This week, I found it difficult to add to the discussion of online identities, because many others have also commented in this specific topic. The MOOC got me started however and I produced a chart to explain the benefits and disadvantages of having multiple or single identities online. I remembered Mark Weal saying in first year, “on the internet no one knows you’re a dog”, and this led me to do some Googling and found that funny video. I also aimed to improve further from previous blog posts – although it seemed a long time since I last wrote one.
Anonymity and Authenticity
Some of the posts in #UOSM2008 turned towards anonymity and authenticity. Jeremy summarised “anonymity conjures the risk of being inauthentic online and less trustworthy”. I then asked Ryan, who explained anonymous forums in his video, for his views on the authenticity of arguments in those forums, who replied, anonymity “will make the reader be more critical of a comment because it is not tied to an identifiable person”.
Further flashbacks to year 1 endured. Craig Webber’s guest lecture discussed trust in anonymous ‘carding’ forums. These anonymous users built up trust, that Jeremy said was lacking, with each other through engaging “in reciprocal and mutually beneficial acts” and discussion in sub-forums (Yip et. al., 2013. p.529).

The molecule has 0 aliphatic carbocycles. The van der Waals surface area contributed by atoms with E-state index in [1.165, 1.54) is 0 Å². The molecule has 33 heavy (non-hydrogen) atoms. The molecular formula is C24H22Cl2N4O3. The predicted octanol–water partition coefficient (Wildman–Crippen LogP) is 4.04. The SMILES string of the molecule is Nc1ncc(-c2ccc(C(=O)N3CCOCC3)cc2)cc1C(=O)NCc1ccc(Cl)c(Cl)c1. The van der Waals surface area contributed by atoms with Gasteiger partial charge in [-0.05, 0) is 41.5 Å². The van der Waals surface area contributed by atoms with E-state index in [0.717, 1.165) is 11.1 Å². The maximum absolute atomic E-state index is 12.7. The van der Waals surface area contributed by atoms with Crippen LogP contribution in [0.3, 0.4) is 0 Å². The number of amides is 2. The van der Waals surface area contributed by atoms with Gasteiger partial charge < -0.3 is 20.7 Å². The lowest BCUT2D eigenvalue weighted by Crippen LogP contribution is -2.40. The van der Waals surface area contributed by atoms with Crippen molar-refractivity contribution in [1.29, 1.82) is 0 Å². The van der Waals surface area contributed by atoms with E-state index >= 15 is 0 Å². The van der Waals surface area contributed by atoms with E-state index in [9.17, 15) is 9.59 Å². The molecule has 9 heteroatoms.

On reflection, I have 2 identities then – it’s just that they’re the same account. LinkedIn and Twitter I mainly use for professional work, but Instagram and Snapchat can only be accessed if you’re in my ‘private sphere’ (Papacharissi, 2002). In the case of Facebook, I’ve used different access groups to control which people can see my private, most private and public posts, giving me different identities. This hopefully still gives authenticity to public posts as they’re linked to “an identifiable person” – from Ryan’s reply.
In the end, it’s up to you. You should do whatever will work best for you, but having 1 account provides needed authenticity.
(Word Count: 324)
- Papacharissi, Z. (2002). The virtual sphere. New Media & Society, 4(1), pp.9-27.
- Yip, M., Webber, C. and Shadbolt, N. (2013). Trust among cybercriminals? Carding forums, uncertainty and implications for policing. Policing and Society, 23(4), pp.516-539.